This is what I love. Finding an indie novel that is so stunning, it simply blows me away. Dregs of the Culver Waste is a dark fantasy series and it begins with Sand and Scrap. With a highly sophisticated plot sequence and a practiced hand for writing, Christopher Sendrowski has turned me into an instant fan. Pine Fire Publishing | December, 2015 | Paperback | 306 pp
The story begins with Michael Carter, a simple name for a simple character. He’s a young man on his own in the tough land of the Culver Waste, a land devastated by the magic wars from long ago. The men and mutants here eke out a living by venturing out into the sands to clean and to salvage for scrap. It’s a dangerous job and few seem to return.
After Michael was robbed of all his hard-earned coinage, he was forced to stand in line for a job in the sands, and he landed one as a cleaner in the most dangerous area. His team consisted of a young mystic, a Garfaxman (a mutant with a tentacle for an arm), a gob (a dangerous cast out), and the charger (a magic man who must accompany all missions into the sand).
Out in the desert, the situation was dire, but the charger was there to keep them safe from the legions of traps left behind from the wars (think: buried landmines, but with spirit). And that’s what the crew was there to clean up, doing so with their charger rods and heavy suits and masks. Amid toxic storms and deadly creatures that lay in wait, the crew worked.
When Michael and the Garfaxman found a hidden bunker, they decided to investigate. Inside they found a treasure trove of old relics in perfect condition that could be sold, including a huge safe that obviously contained something of value. But Michael accidentally released a trap that bound a captive spirit to his own.
That spirit drove Michael away from his crew and into the far reaches of the desert in search of the key that would open the Karna-bara – the great safe they found. Only then would he be freed from the soul that torments and controls him.
“You have freed me from my tomb, yes,” the voice went on, “but now you are bound to me until my work is complete. That is the way of it.”
“The hell it is!” Michael shouted.
“Hell is what you will know if you don’t do my bidding. Remember, I am forever a part of you unless the bond is broken.”
Very soon, a number of parties become privy to the information that a great Karna-bara had been found. Most suspect that it holds Menutee’s Atuan, the greatest source of meridium ever found, the same substance that gave magic to the chargers, the same substance that caused massive addiction, and the same substance that caused the great magic wars. Looking to take control of the Atuan, they all look to converge upon the Karna-bara and a new civil war looms, all the while Michael has no choice but to be part of it.
As the plotting factions move in on the prize, the wastelands become more perilous. Stronger elemental storms and death surround the Karna-bara, and an ominous comet with a blade-like tail is ever-present – and was seen during the last wars. Michael, controlled by his bound spirit, chases the Karna-bara from its former hold in the sand, across the desert in the belly of a giant worm, and across the Acid (ocean) in the belly of a great whale.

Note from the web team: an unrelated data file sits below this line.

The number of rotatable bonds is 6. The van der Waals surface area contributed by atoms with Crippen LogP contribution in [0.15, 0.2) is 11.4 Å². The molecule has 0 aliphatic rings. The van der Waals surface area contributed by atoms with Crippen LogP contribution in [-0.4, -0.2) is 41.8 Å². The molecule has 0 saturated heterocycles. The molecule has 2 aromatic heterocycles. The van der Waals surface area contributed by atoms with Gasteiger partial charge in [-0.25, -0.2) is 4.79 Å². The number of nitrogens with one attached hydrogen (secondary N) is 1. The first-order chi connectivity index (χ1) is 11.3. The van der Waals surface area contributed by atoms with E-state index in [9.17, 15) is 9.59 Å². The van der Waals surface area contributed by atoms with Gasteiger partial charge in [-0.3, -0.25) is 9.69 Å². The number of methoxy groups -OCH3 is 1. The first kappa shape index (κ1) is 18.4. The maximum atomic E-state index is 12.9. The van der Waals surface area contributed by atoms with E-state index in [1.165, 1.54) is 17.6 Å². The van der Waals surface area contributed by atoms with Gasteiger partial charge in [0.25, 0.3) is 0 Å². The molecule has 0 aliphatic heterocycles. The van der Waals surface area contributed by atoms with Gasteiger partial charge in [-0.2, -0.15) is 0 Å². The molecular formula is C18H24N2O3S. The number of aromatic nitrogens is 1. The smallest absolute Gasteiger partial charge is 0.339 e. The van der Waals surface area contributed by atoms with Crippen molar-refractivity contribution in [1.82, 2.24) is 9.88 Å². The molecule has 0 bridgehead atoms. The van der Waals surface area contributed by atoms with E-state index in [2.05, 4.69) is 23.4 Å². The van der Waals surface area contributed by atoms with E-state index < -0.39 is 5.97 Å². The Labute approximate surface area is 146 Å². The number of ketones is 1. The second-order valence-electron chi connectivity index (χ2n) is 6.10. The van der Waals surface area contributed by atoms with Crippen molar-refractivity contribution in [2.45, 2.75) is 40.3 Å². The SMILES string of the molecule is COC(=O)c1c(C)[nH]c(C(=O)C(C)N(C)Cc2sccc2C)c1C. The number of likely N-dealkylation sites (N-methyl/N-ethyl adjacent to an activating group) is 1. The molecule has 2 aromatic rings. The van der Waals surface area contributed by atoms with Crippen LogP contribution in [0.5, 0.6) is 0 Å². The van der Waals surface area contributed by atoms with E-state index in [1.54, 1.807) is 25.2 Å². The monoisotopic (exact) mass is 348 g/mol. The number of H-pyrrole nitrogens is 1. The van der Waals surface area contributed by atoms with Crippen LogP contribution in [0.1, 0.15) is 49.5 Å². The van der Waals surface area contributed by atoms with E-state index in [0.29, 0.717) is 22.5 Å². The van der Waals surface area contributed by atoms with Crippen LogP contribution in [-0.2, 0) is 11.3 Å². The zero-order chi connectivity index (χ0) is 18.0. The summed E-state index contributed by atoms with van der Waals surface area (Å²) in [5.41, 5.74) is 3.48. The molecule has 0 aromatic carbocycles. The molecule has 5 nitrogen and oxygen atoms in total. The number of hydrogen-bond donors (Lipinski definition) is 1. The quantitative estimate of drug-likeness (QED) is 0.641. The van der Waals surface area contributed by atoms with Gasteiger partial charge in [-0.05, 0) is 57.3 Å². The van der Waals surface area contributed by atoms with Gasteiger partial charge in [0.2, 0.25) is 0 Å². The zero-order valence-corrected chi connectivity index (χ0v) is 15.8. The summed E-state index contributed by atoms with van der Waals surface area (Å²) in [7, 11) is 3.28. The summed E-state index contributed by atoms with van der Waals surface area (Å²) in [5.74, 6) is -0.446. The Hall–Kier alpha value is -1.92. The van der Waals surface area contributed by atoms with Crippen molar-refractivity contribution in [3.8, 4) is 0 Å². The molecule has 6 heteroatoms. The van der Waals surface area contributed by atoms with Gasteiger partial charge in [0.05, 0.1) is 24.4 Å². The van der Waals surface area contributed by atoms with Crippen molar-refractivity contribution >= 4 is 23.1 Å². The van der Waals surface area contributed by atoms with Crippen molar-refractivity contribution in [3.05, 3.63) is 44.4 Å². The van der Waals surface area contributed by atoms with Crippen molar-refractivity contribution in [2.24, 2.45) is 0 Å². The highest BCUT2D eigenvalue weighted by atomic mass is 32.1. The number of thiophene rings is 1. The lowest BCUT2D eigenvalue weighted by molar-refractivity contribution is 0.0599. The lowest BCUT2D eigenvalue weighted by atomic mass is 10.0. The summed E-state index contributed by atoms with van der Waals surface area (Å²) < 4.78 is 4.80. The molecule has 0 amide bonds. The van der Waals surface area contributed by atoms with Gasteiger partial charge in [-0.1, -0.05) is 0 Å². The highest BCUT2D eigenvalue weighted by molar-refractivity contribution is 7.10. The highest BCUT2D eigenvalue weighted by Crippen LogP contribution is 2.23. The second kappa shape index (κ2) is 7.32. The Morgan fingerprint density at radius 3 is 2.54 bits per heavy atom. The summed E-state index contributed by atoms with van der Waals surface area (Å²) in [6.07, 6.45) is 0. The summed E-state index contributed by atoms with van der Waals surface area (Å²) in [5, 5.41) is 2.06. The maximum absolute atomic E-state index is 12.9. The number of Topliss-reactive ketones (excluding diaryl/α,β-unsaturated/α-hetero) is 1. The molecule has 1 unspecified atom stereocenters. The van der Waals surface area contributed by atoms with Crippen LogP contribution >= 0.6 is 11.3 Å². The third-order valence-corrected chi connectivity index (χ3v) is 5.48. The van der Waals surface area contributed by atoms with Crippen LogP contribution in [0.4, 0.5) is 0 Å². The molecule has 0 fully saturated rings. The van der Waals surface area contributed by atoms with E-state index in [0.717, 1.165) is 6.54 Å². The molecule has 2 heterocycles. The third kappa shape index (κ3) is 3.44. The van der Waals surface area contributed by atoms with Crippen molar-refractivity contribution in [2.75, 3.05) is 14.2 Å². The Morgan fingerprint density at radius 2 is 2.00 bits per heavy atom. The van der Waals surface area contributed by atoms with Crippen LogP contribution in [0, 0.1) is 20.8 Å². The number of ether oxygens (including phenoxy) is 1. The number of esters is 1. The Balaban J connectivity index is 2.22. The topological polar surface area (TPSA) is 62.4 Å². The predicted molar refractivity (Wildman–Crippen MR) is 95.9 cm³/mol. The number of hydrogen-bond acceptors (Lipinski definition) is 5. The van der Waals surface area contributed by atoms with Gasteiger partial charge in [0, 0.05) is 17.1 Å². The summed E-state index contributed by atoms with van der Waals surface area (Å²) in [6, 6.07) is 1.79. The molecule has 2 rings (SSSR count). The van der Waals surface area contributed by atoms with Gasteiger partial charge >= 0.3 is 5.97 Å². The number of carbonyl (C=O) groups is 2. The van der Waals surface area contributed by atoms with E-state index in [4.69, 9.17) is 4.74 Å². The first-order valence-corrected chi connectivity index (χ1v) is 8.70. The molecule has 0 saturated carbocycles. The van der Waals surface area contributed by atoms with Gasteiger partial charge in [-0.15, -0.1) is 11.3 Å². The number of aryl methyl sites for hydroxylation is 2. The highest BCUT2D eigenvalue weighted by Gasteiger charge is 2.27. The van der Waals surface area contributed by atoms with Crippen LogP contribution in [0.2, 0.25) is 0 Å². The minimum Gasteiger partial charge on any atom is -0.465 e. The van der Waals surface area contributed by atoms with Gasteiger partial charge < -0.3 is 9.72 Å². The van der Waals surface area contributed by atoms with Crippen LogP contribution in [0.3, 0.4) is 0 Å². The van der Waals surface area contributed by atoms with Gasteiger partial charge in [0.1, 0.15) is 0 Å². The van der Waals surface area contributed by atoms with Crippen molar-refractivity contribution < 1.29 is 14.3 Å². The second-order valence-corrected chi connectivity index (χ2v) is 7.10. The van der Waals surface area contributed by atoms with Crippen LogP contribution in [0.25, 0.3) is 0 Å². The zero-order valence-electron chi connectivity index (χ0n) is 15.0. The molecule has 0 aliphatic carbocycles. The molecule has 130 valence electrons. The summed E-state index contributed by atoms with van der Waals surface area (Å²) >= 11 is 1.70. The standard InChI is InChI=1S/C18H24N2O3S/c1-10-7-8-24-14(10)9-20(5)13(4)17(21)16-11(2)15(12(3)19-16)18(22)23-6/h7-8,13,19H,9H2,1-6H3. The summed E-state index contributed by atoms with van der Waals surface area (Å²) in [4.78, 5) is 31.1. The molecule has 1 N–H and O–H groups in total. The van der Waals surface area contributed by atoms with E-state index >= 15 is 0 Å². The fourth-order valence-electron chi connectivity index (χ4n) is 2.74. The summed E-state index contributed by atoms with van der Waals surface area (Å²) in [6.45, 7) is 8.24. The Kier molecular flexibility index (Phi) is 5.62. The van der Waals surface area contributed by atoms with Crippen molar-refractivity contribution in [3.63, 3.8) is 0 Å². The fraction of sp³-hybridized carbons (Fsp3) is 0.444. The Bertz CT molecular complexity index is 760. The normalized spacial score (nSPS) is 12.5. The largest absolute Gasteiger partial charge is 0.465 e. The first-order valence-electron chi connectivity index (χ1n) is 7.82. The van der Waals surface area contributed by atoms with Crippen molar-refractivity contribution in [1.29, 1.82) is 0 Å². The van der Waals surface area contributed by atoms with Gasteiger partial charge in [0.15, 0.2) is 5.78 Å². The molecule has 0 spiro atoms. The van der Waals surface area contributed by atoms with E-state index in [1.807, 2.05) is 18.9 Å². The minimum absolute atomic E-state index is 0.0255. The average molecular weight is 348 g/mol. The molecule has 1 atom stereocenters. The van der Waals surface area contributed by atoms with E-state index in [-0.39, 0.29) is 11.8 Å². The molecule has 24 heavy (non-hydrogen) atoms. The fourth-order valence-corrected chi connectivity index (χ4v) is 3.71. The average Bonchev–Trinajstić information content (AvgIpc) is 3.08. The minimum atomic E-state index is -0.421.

There is so much to discuss with this novel but there is no way I could cover all of the magnificence this book presents.
The complexity is key, but it’s done so well that most readers should be able to easily follow it. There are a number of characters introduced in the book, and each one is ripe with description – even the ones who are not main players – the ones, for example, who are introduced just for their deaths. And some of the key players are not introduced until later in the book while some of the initial key characters are killed off. It’s a very George R.R. Martin-level of sophisticated character development and plot tangles.
The darkness also needs mentioning. There’s depravity of the worst sorts and people of every class fall victim to dark temptations and sinister plotting. There’s thievery, murder, rape, torture, addiction, rampant disease and starvation, and obscene cruelty. Our beacon of hope rests in the main character: Michael Carter – the red-headed innocent fool who, even without one coin, holds more decency than the highest of orders. It’s also worth mentioning that he’s the one with the only simple and Earthly name – the rest have names such as Drexil, Uxer, Waypman, Lamrot, Kremwa, et al.
“But you’ve no need to hide yourself here. We are all brothers aboard the Bastard, all raped and mutilated by the bitch we call the Culver.”
Despite the darkness, there is an overload of adventure and plenty of breathless action. Battles, magic demons, pirates, court intrigues, and so much more. This book has it all.
The crowning jewel is the world building. The dark milieu and the fantastic descriptions of this world where Mad Max meets Dune will leave an indelible impression upon the reader, even the minute details such as the unique words for time such as calls and turns. And as awful as the world is, the curiosity is much too persuasive. It’s difficult to let this world go.
Incredibly well written, this is one of the best first novels I’ve ever come across. I will be counting the days until the second is released. Dregs of the Culver Waste is highly recommended to everyone who loves fantasy and the noir. Just as the meridum addiction is an integral part of the book, this novel is also highly addictive. You’ve been warned.
Sand and Scrap
by Christopher Sendrowski